Bible Compare Function
By David Cox
In the Bible Compare Function tutorial, we examine how to use two Bibles side by side seeing a lot of similarities y differences between Bibles.
Scofield Plain Papers on the Holy Spirit is a work of 5 chapters by the editor of the Scofield Bible, C.I. Scofield. He was a great biblical scholar. I am presenting this work in various formats.
PDF: Scofield Plain Papers on the Holy Spirit
theWord: Scofield Plain Papers on the Holy Spirit
eSword: Scofield Plain Papers on the Holy Spirit
MySword: Scofield Plain Papers on the Holy Spirit
One of the powerful features of theWord is the ability not to just search a complete Bible for a term, but to search various Bibles for the same term, all in a single movement. Let’s start by opening up the KJV Bible, and then doing a simple search for atone in the Bible search box. Note: Go to the bottom tab in the Bible search window, and unclick “Whole Words Only”.
Click the down arrow to the left of the word “Atone” that we entered.
Here you can select which Bibles you want to perform the search on.
This is what I got when I search the KJV, AMP, ISV, NASB, NLT, and Phillips Bibles.
Note that the Amplified Bible seems to prefer that word, and the Philips Bible avoids it completely almost. The NLT New Living Translation has an avoidance of the word.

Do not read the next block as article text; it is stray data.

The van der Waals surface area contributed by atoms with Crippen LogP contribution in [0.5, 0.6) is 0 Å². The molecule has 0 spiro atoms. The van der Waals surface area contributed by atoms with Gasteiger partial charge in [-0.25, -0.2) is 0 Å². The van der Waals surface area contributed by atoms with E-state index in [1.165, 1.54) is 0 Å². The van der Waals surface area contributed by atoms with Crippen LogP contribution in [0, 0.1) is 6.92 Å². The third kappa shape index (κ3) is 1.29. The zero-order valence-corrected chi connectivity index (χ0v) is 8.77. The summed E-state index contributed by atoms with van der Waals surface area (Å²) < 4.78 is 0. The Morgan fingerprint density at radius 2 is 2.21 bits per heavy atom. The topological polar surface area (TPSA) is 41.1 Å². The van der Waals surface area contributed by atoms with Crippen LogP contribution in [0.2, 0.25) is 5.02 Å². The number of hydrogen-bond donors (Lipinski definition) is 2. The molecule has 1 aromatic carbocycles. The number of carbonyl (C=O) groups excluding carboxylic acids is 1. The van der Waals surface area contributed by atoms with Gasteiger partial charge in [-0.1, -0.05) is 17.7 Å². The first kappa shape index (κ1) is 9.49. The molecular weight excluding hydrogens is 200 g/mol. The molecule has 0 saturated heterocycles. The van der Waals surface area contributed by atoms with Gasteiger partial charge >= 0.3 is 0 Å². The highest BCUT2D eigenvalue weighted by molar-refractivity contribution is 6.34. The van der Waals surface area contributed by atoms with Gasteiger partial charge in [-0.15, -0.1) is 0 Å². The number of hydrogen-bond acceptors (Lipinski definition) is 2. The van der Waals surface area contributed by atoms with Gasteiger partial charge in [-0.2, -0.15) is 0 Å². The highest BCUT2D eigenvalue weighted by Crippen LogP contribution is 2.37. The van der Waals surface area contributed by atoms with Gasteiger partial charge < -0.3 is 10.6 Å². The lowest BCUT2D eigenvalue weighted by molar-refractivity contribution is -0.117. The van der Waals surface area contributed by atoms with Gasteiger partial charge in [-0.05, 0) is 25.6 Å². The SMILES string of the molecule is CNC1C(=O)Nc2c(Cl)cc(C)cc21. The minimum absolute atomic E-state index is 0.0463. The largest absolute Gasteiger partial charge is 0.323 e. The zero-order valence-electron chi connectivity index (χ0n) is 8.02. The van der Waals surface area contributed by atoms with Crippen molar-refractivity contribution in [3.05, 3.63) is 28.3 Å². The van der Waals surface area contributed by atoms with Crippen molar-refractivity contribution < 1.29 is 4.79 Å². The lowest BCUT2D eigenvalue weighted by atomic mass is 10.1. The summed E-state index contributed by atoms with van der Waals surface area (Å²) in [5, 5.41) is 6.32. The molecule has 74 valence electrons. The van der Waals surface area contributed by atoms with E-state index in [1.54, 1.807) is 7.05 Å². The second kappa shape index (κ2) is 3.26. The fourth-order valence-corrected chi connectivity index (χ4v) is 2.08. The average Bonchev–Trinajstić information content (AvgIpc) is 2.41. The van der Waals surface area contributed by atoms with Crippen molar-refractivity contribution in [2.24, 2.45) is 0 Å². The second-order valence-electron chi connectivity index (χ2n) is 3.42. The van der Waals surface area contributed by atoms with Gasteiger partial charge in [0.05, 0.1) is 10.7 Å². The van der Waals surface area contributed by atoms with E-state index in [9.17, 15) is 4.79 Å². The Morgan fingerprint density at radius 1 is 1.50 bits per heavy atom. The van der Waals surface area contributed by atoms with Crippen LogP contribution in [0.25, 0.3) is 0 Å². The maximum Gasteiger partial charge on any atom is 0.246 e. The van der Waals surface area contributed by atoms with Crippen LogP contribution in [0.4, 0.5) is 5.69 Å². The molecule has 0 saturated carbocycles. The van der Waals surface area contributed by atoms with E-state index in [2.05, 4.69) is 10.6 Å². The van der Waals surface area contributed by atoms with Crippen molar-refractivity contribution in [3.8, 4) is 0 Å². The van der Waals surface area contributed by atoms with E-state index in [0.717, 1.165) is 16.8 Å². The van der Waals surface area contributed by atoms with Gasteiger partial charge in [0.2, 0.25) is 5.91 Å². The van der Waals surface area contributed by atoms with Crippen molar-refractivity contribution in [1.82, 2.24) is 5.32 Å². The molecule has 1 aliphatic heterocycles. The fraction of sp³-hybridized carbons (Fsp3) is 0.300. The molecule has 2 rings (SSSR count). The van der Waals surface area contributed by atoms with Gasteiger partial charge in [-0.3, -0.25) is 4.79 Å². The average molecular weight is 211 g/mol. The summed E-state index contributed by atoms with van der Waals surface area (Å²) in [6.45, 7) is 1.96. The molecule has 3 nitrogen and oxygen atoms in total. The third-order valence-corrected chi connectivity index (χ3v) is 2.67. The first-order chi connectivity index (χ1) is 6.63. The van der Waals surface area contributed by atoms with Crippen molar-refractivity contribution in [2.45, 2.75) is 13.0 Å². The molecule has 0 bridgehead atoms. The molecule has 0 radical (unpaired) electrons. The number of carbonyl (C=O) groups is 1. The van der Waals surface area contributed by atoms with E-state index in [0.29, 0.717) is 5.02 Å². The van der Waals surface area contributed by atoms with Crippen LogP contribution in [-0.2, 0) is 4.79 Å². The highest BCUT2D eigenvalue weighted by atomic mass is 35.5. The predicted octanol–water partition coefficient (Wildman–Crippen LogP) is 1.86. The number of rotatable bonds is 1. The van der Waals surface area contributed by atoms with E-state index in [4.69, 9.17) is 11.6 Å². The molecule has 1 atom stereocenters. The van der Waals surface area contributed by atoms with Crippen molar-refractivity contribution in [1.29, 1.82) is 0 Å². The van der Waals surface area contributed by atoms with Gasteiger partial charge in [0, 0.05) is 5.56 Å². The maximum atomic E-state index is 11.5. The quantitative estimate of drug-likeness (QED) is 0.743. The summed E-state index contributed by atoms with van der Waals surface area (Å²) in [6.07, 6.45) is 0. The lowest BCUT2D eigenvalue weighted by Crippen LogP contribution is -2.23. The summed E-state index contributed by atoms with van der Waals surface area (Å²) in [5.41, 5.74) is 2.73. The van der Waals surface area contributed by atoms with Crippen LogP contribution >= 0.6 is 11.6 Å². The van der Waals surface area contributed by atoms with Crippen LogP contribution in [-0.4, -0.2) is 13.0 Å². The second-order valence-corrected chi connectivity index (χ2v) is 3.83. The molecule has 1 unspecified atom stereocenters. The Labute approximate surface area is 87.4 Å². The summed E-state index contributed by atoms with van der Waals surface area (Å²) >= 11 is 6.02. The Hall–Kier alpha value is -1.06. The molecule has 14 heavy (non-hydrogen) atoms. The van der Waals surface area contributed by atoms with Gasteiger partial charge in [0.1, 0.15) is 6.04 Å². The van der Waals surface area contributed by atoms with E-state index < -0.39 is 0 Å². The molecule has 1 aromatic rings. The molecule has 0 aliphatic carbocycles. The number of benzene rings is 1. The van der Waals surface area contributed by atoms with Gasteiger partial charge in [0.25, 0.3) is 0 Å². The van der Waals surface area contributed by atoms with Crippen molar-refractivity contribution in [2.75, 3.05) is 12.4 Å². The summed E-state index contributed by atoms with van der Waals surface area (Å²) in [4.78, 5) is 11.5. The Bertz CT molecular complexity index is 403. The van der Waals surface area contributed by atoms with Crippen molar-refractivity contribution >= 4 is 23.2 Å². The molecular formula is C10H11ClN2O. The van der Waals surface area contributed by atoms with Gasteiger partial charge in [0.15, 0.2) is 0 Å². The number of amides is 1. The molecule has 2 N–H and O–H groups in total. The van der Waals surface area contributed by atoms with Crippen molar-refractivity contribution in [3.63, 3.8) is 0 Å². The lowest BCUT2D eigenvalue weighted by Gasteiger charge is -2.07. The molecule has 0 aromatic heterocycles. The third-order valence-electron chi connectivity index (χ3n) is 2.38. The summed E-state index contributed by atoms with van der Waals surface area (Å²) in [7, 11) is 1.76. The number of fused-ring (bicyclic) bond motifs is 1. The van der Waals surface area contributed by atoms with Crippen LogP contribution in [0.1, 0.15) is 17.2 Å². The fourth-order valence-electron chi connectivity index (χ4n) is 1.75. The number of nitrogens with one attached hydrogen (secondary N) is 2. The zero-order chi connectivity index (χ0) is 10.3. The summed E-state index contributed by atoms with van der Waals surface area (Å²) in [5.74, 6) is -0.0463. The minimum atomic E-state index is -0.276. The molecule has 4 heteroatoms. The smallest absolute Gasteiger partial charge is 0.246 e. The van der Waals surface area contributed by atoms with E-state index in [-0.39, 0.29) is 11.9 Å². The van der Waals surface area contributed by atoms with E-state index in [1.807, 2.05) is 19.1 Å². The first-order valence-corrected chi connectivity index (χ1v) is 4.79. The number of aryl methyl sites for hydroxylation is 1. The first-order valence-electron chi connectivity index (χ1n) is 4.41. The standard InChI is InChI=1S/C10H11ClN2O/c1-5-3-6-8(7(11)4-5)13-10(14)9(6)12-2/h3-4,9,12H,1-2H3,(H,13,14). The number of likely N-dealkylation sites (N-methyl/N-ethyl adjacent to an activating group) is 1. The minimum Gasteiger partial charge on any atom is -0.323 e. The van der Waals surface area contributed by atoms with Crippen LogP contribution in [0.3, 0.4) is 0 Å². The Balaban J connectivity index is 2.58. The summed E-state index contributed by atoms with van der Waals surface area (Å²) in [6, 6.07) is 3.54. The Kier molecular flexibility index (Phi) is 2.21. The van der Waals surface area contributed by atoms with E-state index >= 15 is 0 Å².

To make the most of this feature, you need to guess what words specific translators avoid and what words they like to use. But this exercise helps you greatly understand the overall view of the translators of a particular Bible version.
What is of interest to me in this list, and maybe to you also, is what are the words in the KJV that these other versions translated as some form of “atone” and what are those words in the KJV.
The next step in this exercise is to bring up the BibleView window and put two or three of these versions in side by side mode, and then look at the verse. I would also put up either the KJV with Strong (click the Bibleview window and press S), or put up a Greek or Hebrew Bible and look at the underlying text if you are able to read Greek or Hebrew.